Labels and stickers can be fun, easy collectibles. Their value is not always high to others, but the different colors, shapes, and sizes make them attractive. Many collectors feel a personal or emotional connection, as well.
Label and sticker collectors are generally not in it for the profit, but rather for fun, nostalgia, or even the social connection with others. The challenge of finding that rare piece, or of the reward of rounding out your collection add to the urge.
Here’s some of the labels and stickers we’ve heard that people collect.
This was a new one for me. Lots of people collect stickers – we even covered some of the 80’s sticker collectibles in the past (scratch & sniff; the good old days). But I personally never noticed anything other than regular Dole or Chiquita stickers on my bananas.
Apparently, though, there are thousands of different banana stickers from around the world. One of the top world collectors of these stickers was highlighted on CNN in February.
Becky Martz has over 21,000 banana stickers (21,395, according to her site). That’s a lot of bananas. But some of these collectible labels are really lovely and others are incredibly cute. (There’s a whole bunch of Minion ones!)
Fruit Crate Labels
Collecting fruit crate labels is not that unusual. These labels were used as advertising and branding, so they’re highly decorative. Advances in lithographic printing led to increased color use and decreased costs due to a more rapid printing process.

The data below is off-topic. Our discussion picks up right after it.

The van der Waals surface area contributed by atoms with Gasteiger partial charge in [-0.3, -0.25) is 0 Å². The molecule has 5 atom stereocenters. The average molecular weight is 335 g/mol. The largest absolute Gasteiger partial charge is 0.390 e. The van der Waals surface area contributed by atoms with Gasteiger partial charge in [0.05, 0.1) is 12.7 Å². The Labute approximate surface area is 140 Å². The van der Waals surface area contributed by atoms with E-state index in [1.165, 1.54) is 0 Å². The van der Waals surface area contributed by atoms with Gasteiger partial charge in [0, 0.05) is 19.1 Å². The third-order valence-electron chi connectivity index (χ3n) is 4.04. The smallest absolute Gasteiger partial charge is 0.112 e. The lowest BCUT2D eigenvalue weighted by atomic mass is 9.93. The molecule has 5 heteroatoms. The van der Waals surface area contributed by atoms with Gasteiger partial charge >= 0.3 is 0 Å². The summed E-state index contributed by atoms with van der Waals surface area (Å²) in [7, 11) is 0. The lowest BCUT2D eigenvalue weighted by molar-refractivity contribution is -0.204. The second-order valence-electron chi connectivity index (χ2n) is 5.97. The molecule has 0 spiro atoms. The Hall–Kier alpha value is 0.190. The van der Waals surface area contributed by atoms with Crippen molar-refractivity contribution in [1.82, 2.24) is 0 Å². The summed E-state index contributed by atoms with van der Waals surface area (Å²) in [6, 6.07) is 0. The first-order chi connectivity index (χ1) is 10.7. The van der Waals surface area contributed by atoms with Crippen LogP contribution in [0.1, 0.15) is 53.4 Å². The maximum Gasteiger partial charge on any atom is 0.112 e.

In the 1880’s, California produce distributors started putting labels on wooden fruit crates (mostly citrus) before shipping. Florida orange growers soon picked up on the trend, as well as others. This method of branding the crates continued till the mid-1950s, when cardboard boxes began to replace the wooden crates. It’s estimated that California growers alone used more than 10,000 different label designs.
Much of the citrus at the time was sent to the East Coast or Midwest in winter, so the crate labels frequently featured sunshine, palm trees, the seaside, or birds and animals specific to the fruits’ locale. Cowboys, Indians, and pin-up models followed. These images still appeal today. Affordable reproductions of many of these fruit crate labels are widely available.
Usually, people collect wine or beer labels simply to record and track their own adventures in sampling. Many places sell “wine journals” – loose-leaf books with pages where you can place a wine or beer label and write notes about it – where you were, what it tasted like, what you were celebrating. In addition, you can use wine labels (as well as corks) in decor pieces.
Removing the labels from these bottles without damaging them can be tricky. What method you use can depend on what type of adhesive is on the label. The most common methods are the “soak” (good for older labels, with a water-soluble adhesive) or the “heat” (good for newer labels with pressure-sensitive adhesive). We usually try to make your labels stick tight.
The beer enthusiasts at the Thirsty Bastards tried a bunch of methods and have some great advice, however. They also have ideas about what you can do with your labels once they’re off the bottles. It’s a really fun site to explore – the 2019 “Best Beer Label” contest is done, but there are some beautiful entries. They have nice write-ups on the top 10; in fact, their whole “Beer Label Art” section is entertaining.
Plenty of breweries also give out branded labels or sell them at minimal cost to fans and collectors.
Do you have any collectible labels or stickers?